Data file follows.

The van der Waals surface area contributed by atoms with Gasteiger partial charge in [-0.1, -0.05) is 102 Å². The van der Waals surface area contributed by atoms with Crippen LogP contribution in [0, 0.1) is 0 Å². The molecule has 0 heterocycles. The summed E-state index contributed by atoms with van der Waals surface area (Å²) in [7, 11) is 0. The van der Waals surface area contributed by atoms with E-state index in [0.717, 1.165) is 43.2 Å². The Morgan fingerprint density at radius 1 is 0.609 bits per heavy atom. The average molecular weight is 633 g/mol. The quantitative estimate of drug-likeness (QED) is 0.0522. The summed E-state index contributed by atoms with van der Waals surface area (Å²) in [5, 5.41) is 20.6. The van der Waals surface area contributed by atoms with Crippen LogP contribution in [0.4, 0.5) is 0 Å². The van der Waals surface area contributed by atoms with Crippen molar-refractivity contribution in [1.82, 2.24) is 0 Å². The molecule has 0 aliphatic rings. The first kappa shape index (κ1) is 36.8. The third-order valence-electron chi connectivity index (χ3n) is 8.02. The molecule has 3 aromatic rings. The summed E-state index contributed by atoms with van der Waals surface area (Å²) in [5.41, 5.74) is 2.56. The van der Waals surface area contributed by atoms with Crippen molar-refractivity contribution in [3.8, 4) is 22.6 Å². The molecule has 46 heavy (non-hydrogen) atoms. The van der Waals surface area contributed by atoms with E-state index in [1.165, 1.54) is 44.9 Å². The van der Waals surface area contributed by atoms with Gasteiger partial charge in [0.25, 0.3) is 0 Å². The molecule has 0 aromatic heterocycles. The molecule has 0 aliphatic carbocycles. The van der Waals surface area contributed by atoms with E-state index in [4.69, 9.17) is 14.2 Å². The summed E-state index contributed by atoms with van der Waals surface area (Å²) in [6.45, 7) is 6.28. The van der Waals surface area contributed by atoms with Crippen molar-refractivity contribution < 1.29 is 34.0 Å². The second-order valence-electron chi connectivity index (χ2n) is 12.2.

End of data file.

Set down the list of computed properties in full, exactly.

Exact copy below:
The van der Waals surface area contributed by atoms with Gasteiger partial charge in [-0.1, -0.05) is 102 Å². The van der Waals surface area contributed by atoms with Crippen LogP contribution in [0, 0.1) is 0 Å². The molecule has 0 heterocycles. The summed E-state index contributed by atoms with van der Waals surface area (Å²) in [7, 11) is 0. The van der Waals surface area contributed by atoms with E-state index in [0.717, 1.165) is 43.2 Å². The Morgan fingerprint density at radius 1 is 0.609 bits per heavy atom. The average molecular weight is 633 g/mol. The quantitative estimate of drug-likeness (QED) is 0.0522. The summed E-state index contributed by atoms with van der Waals surface area (Å²) in [5, 5.41) is 20.6. The van der Waals surface area contributed by atoms with Crippen LogP contribution in [0.4, 0.5) is 0 Å². The van der Waals surface area contributed by atoms with Crippen molar-refractivity contribution in [1.82, 2.24) is 0 Å². The molecule has 0 aliphatic rings. The first kappa shape index (κ1) is 36.8. The third-order valence-electron chi connectivity index (χ3n) is 8.02. The molecule has 3 aromatic rings. The summed E-state index contributed by atoms with van der Waals surface area (Å²) in [5.41, 5.74) is 2.56. The van der Waals surface area contributed by atoms with Crippen molar-refractivity contribution in [3.8, 4) is 22.6 Å². The molecule has 46 heavy (non-hydrogen) atoms. The van der Waals surface area contributed by atoms with E-state index in [1.165, 1.54) is 44.9 Å². The van der Waals surface area contributed by atoms with Gasteiger partial charge in [0.25, 0.3) is 0 Å². The molecule has 0 aromatic heterocycles. The molecule has 0 aliphatic carbocycles. The van der Waals surface area contributed by atoms with E-state index in [4.69, 9.17) is 14.2 Å². The summed E-state index contributed by atoms with van der Waals surface area (Å²) in [6.45, 7) is 6.28. The van der Waals surface area contributed by atoms with Crippen molar-refractivity contribution < 1.29 is 34.0 Å². The second-order valence-electron chi connectivity index (χ2n) is 12.2.